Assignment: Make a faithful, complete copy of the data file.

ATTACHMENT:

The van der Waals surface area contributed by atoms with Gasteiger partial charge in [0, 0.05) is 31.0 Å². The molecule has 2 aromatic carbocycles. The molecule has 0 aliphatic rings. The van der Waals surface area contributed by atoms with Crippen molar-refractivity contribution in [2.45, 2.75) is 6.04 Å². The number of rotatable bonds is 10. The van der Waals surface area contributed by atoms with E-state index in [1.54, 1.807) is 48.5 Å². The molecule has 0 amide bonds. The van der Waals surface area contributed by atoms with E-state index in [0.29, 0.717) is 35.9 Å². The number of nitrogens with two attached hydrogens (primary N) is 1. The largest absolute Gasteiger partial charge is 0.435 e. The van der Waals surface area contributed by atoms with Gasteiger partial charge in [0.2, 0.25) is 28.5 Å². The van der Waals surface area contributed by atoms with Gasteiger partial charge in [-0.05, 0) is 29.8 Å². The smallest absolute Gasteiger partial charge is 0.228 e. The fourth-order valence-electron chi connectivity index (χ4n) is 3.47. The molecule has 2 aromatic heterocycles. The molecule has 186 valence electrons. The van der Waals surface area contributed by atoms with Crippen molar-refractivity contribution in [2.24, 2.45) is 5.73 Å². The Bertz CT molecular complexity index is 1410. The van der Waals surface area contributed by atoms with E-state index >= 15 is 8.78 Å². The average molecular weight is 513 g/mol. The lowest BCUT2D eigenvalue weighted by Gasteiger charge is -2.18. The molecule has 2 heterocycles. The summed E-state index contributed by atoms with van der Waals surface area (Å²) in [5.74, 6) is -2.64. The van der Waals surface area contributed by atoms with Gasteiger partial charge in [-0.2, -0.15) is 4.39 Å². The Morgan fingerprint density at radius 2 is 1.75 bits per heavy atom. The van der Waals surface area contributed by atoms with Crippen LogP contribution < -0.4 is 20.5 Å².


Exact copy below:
The van der Waals surface area contributed by atoms with Gasteiger partial charge in [0, 0.05) is 31.0 Å². The molecule has 2 aromatic carbocycles. The molecule has 0 aliphatic rings. The van der Waals surface area contributed by atoms with Crippen molar-refractivity contribution in [2.45, 2.75) is 6.04 Å². The number of rotatable bonds is 10. The van der Waals surface area contributed by atoms with E-state index in [1.54, 1.807) is 48.5 Å². The molecule has 0 amide bonds. The van der Waals surface area contributed by atoms with E-state index in [0.29, 0.717) is 35.9 Å². The number of nitrogens with two attached hydrogens (primary N) is 1. The largest absolute Gasteiger partial charge is 0.435 e. The van der Waals surface area contributed by atoms with Gasteiger partial charge in [0.2, 0.25) is 28.5 Å². The van der Waals surface area contributed by atoms with Gasteiger partial charge in [-0.05, 0) is 29.8 Å². The smallest absolute Gasteiger partial charge is 0.228 e. The fourth-order valence-electron chi connectivity index (χ4n) is 3.47. The molecule has 2 aromatic heterocycles. The molecule has 186 valence electrons. The van der Waals surface area contributed by atoms with Crippen molar-refractivity contribution in [2.24, 2.45) is 5.73 Å². The Bertz CT molecular complexity index is 1410. The van der Waals surface area contributed by atoms with E-state index >= 15 is 8.78 Å². The average molecular weight is 513 g/mol. The lowest BCUT2D eigenvalue weighted by Gasteiger charge is -2.18. The molecule has 2 heterocycles. The summed E-state index contributed by atoms with van der Waals surface area (Å²) in [5.74, 6) is -2.64. The van der Waals surface area contributed by atoms with Gasteiger partial charge in [-0.2, -0.15) is 4.39 Å². The Morgan fingerprint density at radius 2 is 1.75 bits per heavy atom. The van der Waals surface area contributed by atoms with Crippen LogP contribution < -0.4 is 20.5 Å².